Of course I have.
    As I said, your UEFI BIOS can be one of the rare types that can boot to a non FAT 32 partition.
    For sure the USB 2.0 does not have anything to do with the fact that you booted as UEFI from a NTFS partition.
      My Computers


  5. Posts : 1,204
    11 Home
       #5

    Ventoy lets me use USB 3.0 flash drives to boot straight into just about any bootable ISO file that is larger than 4GB. Legacy BIOS or UEFI, it just does not matter. No need to keep reformatting a USB flash drive ever again. No need to mount/extract/convert the ISO file, just boot straight into the actual ISO file itself and enjoy.
      My Computers


  6. Posts : 844
    Windows 7
       #6

    Rufus allows you to boot NTFS volumes directly on UEFI. The old problem was most bootloaders aren't signed by MS, so most UEFI's with Secure Boot enabled just ignored them. But Rufus resolved that issue with an approved digital signature, and it just works now. Other bootloaders may be stuck with the same restrictions on signing.
      My Computer


  7. Posts : 6,651
    Windows 11 Pro - Windows 7 HP - Lubuntu
       #7

    garlin said:
    Rufus allows you to boot NTFS volumes directly on UEFI. The old problem was most bootloaders aren't signed by MS, so most UEFI's with Secure Boot enabled just ignored them. But Rufus resolved that issue with an approved digital signature, and it just works now. Other bootloaders may be stuck with the same restrictions on signing.
    I'm not sure but I think Rufus create two partitions on the USB drive that you can create yourself.

    Create two partitions on the USB drive
    - One Fat32 - 1G set as active
    - One NTFS = 7G

    Copy all files and folders from the mounted iso to the Fat32 partition EXCEPT the /Sources folder
    Copy the /Sources folder from the mounted iso to the NTFS partition
    Create on the Fat32 partition a /Sources folder. Move the Boot.wim from the NTFS partition /Sources folder to the Fat32 partition /Sources folder
      My Computers


  8. Posts : 1,310
    Windows 10
    Thread Starter
       #8

    you are all neglecting the fact that all informative sites state clearly ntfs booting on gpt efi is prohibited and yet you are all referring to undocumented personal experiences , this is the idea of the topic , to instate that we are being manipulated by informative documents .
      My Computer


  9. Posts : 4,700
    several
       #9

    UEFI specs define FAT32 as mandatory
    Who told you that?

    You can actually boot into UEFI using NTFS
    Yes we know. My bios supports efi boot from ntfs partitions. Nothing to do with usb 2 on my machine.
      My Computer


  10. Posts : 844
    Windows 7
       #10

    nIGHTmAYOR said:
    you are all neglecting the fact that all informative sites state clearly ntfs booting on gpt efi is prohibited and yet you are all referring to undocumented personal experiences , this is the idea of the topic , to instate that we are being manipulated by informative documents .

    FAQ . pbatard/rufus Wiki . GitHub
    Blah UEFI Blah FAT32, therefore Rufus should Blah!

    Okay, let's just start by getting this out of the way:
    WHAT YOU HAVE READ ON THE INTERNET IS WRONG.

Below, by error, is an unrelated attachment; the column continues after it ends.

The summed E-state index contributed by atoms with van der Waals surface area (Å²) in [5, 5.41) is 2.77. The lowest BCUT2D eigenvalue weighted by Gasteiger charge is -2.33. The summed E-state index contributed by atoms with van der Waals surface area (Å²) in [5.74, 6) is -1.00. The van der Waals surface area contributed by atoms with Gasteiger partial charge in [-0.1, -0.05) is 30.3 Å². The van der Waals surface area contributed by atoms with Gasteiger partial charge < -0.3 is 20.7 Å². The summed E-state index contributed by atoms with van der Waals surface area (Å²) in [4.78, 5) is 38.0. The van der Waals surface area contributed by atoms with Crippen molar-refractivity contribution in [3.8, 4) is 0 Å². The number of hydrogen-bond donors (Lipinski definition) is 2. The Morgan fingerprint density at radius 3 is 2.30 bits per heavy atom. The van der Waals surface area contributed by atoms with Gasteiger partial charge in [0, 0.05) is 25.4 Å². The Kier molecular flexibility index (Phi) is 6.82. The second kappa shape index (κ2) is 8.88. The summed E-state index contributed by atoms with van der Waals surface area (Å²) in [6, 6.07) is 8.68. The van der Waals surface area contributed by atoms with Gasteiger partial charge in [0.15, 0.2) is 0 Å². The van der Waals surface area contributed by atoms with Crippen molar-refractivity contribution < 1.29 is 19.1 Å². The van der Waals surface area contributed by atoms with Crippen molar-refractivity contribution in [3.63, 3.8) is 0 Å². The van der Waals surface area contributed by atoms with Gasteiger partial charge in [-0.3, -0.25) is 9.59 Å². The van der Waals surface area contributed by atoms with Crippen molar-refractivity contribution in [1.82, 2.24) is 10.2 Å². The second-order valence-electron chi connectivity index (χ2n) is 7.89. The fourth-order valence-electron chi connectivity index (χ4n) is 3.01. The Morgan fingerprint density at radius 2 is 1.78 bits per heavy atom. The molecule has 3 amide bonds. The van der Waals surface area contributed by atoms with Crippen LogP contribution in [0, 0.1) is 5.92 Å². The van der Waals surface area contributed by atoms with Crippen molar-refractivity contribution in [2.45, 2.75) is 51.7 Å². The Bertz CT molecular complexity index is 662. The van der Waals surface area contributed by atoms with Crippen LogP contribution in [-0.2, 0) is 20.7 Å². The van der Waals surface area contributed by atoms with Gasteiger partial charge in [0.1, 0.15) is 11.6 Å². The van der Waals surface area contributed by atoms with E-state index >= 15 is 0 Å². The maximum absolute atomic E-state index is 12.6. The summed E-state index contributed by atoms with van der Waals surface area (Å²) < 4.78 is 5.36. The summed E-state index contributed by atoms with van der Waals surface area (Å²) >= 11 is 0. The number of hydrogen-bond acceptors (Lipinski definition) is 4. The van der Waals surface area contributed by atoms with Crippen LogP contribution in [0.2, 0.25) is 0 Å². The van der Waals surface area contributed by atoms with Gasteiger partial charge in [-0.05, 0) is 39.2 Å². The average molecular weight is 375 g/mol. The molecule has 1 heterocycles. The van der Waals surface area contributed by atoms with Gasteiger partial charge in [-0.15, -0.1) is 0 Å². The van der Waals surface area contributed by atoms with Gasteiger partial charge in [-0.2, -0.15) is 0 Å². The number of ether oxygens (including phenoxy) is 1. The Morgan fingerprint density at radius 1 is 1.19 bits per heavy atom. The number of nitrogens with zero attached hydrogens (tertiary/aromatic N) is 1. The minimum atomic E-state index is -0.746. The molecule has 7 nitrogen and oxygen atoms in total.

NO, UEFI does NOT force the use of FAT32 for boot. As a matter of fact, you can just go out there and buy an Intel NUC PC, and you'll find that it'll boot an NTFS drive, in pure UEFI mode, just fine, with no need whatsoever for a FAT32 partition to exist anywhere. And this is not in any way because the Intel NUC UEFI firmware deviates from UEFI the specs. On the contrary, since it comes from Intel, you bet that it is as compliant with the UEFI specs as can be.
    So please let this be 100% clear: Despite what you might have heard, it is perfectly possible for a UEFI computer to boot from an NTFS drive, or from any other file system for that matter, because there is literally nothing in the specs that actually mandates the use of FAT32 for boot.
    Now, the confusion/misinterpretation seems to come from the fact that, what the UEFI spec does mandate, is that, at the very least, a UEFI system should be able to boot from FAT32. But by no means does it state that FAT32 is the only file system that UEFI can, or even "should", boot from.
    So, to make this abundantly clear, please do not misinterpret something that says “a wheeled vehicle SHOULD AT LEAST have one wheel” to mean “a wheeled vehicle CAN ONLY have one wheel”, as you'd then restrict the category of wheeled vehicles to only unicycles, which is just as wrong as saying that UEFI can/should only boot from FAT32.
    Especially, it is exceedingly easy to make any UEFI firmware boot from a non-FAT32 file system: all you have to do is provide a UEFI driver for that file system, and you're good to go.
    Therefore, with this being said, and if you had actually bothered to try, instead of relying on erroneous statements from the internet, you would have found out that:

    1. Rufus does support booting from NTFS, in pure UEFI mode, through its UEFI:NTFS feature.
    2. There's nothing in the way Rufus enables UEFI boot from NTFS that is even remotely non-compliant or "hackish" with regards to the UEFI specs (For instance Microsoft does something quite similar when they switch boot from the FAT32 EFI System Partition to the Windows NTFS partition).
    3. The above does allow to boot images that contain files larger than 4 GB
    4. You should trust Rufus when it allows you to select a specific file system, even in GPT for UEFI mode
      My Computer